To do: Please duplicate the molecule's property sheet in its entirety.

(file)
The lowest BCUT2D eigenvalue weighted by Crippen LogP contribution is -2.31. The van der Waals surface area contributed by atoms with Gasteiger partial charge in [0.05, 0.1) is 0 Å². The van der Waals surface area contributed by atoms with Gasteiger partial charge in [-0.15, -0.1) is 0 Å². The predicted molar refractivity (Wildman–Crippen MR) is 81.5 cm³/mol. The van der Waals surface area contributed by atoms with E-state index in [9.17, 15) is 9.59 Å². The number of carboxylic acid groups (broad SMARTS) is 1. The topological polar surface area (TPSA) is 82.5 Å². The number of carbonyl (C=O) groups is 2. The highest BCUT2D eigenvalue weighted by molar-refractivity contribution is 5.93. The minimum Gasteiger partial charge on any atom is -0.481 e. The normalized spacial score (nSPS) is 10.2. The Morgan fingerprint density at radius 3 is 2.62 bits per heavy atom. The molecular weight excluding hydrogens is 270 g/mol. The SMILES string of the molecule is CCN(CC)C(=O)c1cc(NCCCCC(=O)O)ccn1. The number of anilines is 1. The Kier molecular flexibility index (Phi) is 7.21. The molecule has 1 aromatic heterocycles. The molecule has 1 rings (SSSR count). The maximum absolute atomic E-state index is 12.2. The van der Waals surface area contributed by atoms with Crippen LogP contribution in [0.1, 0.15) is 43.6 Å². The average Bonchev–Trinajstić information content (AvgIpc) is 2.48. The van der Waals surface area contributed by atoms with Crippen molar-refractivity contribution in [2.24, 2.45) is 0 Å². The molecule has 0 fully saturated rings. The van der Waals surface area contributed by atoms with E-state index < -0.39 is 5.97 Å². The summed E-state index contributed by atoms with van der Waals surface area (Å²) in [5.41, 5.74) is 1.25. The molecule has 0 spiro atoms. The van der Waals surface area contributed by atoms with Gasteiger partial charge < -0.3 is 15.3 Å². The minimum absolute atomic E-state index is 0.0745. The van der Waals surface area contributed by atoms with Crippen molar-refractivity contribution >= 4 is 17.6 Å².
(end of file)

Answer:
The lowest BCUT2D eigenvalue weighted by Crippen LogP contribution is -2.31. The van der Waals surface area contributed by atoms with Gasteiger partial charge in [0.05, 0.1) is 0 Å². The van der Waals surface area contributed by atoms with Gasteiger partial charge in [-0.15, -0.1) is 0 Å². The predicted molar refractivity (Wildman–Crippen MR) is 81.5 cm³/mol. The van der Waals surface area contributed by atoms with E-state index in [9.17, 15) is 9.59 Å². The number of carboxylic acid groups (broad SMARTS) is 1. The topological polar surface area (TPSA) is 82.5 Å². The number of carbonyl (C=O) groups is 2. The highest BCUT2D eigenvalue weighted by molar-refractivity contribution is 5.93. The minimum Gasteiger partial charge on any atom is -0.481 e. The normalized spacial score (nSPS) is 10.2. The Morgan fingerprint density at radius 3 is 2.62 bits per heavy atom. The molecular weight excluding hydrogens is 270 g/mol. The SMILES string of the molecule is CCN(CC)C(=O)c1cc(NCCCCC(=O)O)ccn1. The number of anilines is 1. The Kier molecular flexibility index (Phi) is 7.21. The molecule has 1 aromatic heterocycles. The molecule has 1 rings (SSSR count). The maximum absolute atomic E-state index is 12.2. The van der Waals surface area contributed by atoms with Crippen LogP contribution in [0.1, 0.15) is 43.6 Å². The average Bonchev–Trinajstić information content (AvgIpc) is 2.48. The van der Waals surface area contributed by atoms with Crippen molar-refractivity contribution in [2.24, 2.45) is 0 Å². The molecule has 0 fully saturated rings. The van der Waals surface area contributed by atoms with E-state index < -0.39 is 5.97 Å². The summed E-state index contributed by atoms with van der Waals surface area (Å²) in [5.41, 5.74) is 1.25. The molecule has 0 spiro atoms. The van der Waals surface area contributed by atoms with Gasteiger partial charge < -0.3 is 15.3 Å². The minimum absolute atomic E-state index is 0.0745. The van der Waals surface area contributed by atoms with Crippen molar-refractivity contribution >= 4 is 17.6 Å².